Wie fails to sign scorecard, gets disqualified from State Farm

SPRINGFIELD, Ill. -- After finishing Friday and Saturday in second place at the State Farm Classic, Michelle Wie was one good round away from finally living up to her deep potential.

Then, minutes after tapping in her last putt of the third round, Wie sat red-eyed at a folding table in front of a couple dozen baffled reporters and photographers, explaining why she'd been disqualified from the tournament.

The 18-year-old, playing her best golf of the year, broke one of the game's most basic rules: She failed to sign her scorecard before leaving the scoring area.

"I don't know why or how it happened," Wie said.

Wie took no questions before leaving the clubhouse at Panther Creek Country Club. She climbed into an SUV with her parents and drove away.

That left Yani Tseng leading the tournament at 18 under, followed by Katie Futcher at 16 under and Hee-Won Han and Ji Young Oh another shot back.

Sue Witters, the LPGA's director of tournament competitions, disqualified Wie in a small office in an LPGA trailer at the course after asking her what had happened.

"I felt like I was telling somebody that there was no Santa Claus," Witters said.

And with that, Wie was gone from a tournament where either the $255,000 winner's purse or the $155,252 second prize would have put her comfortably within the top 80 money winners for the year -- and virtually guaranteed her a place on the LPGA Tour next year.

The State Farm seemed tailor-made for Wie, a part-time player trying to become a full-fledged tour member for the first time.

Only two of the top 10 money winners were in town for the event, and Wie said before play began that she was looking forward to opening up her long game on the wide fairways and flat greens of Panther Creek.

She shot a solid 67 on Thursday, then a 65 on Friday that tied her with Tseng, the woman who rallied to beat Wie in the final of the U.S. Women's Amateur Public Links in 2004.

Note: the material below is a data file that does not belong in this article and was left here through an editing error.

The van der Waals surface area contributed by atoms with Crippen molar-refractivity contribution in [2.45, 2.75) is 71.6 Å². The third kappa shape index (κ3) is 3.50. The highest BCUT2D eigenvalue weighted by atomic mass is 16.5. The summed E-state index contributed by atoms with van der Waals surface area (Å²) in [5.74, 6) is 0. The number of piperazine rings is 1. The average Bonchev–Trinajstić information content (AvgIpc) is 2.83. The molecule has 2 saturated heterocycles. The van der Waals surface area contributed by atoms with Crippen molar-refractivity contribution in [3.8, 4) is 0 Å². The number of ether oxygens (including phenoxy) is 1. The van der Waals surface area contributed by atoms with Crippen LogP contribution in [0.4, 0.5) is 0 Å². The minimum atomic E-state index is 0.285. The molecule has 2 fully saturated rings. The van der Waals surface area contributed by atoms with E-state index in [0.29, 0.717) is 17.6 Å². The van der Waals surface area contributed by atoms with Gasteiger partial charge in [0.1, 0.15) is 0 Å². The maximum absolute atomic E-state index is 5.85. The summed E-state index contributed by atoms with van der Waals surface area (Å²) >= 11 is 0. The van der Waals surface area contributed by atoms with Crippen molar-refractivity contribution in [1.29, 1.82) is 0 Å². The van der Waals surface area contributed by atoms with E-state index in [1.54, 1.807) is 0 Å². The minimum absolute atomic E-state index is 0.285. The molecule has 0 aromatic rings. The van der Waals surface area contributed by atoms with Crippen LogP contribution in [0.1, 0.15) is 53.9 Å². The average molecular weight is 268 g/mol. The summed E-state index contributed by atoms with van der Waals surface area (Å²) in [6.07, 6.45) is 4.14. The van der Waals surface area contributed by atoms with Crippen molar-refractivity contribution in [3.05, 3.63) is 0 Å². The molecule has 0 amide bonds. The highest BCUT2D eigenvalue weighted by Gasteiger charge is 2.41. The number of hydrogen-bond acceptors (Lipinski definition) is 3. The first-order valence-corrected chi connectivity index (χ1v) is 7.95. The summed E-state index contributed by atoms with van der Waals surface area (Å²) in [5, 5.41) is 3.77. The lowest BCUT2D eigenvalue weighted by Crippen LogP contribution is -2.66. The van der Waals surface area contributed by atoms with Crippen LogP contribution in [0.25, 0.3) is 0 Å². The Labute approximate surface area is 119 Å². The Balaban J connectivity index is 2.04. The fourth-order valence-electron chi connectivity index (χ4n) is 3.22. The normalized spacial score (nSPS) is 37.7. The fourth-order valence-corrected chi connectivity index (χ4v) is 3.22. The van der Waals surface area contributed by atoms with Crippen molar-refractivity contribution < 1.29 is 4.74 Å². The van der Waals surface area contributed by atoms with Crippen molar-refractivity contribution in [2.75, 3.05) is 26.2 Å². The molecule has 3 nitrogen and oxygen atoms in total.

Wie told reporters that after she finished her round Friday, she left the tent just above the ninth green where players sign their scorecards. She was chased down by volunteers working in the tent, who pointed out she hadn't signed.

Wie returned to the tent and signed the card, and "I thought it would be OK," she said.

But Wie, according to Witters, had already walked outside the roped-off area around the tent. At that point, the mistake was final, Witters said.

Witters said she and other tour officials didn't learn about the mistake from volunteers until well after Wie teed off Saturday morning, so they let her finish the round.

"Is it real?" Tseng asked reporters just after Wie's qualification.

Without Wie, the tournament loses some of its luster, and likely some of the viewers who might have tuned into Sunday's final round.

"She was one shot off the lead, she was going to help boost the ratings," said Christina Kim, who entered play Saturday as the leader before falling back to 12 under and a tie for seventh. "She was the player to beat this week."

Wie's short career has been colored by controversy, starting with her disqualification from her pro debut at the 2005 Samsung World Championship for taking an improper drop.

Since then, she's angered LGPA icon Annika Sorenstam for withdrawing from last year's Ginn Tribute -- a tournament hosted by Sorenstam -- and leaving early to start practicing for the next stop. And she's withdrawn from multiple events after poor starts, citing injuries.

LPGA veteran Betsy King, working as a TV analyst at the State Farm tournament, said Saturday that she always had her caddy stand over her as she turned in her scorecard, making sure nothing had been missed.

Tour officials weren't sure whether Wie's caddie accompanied her into the scoring tent.

Wie said she usually signs her scorecard immediately, and had no idea why she didn't Friday.

"Hopefully it won't happen again," she said.

Tour officials and other players, while sympathetic, said the signature rule is at the heart of golf's honor system.

"Bottom line, we are held accountable to maintaining our scorecards and making sure that we attest the scorecard," Kim said. "But it's such a shame."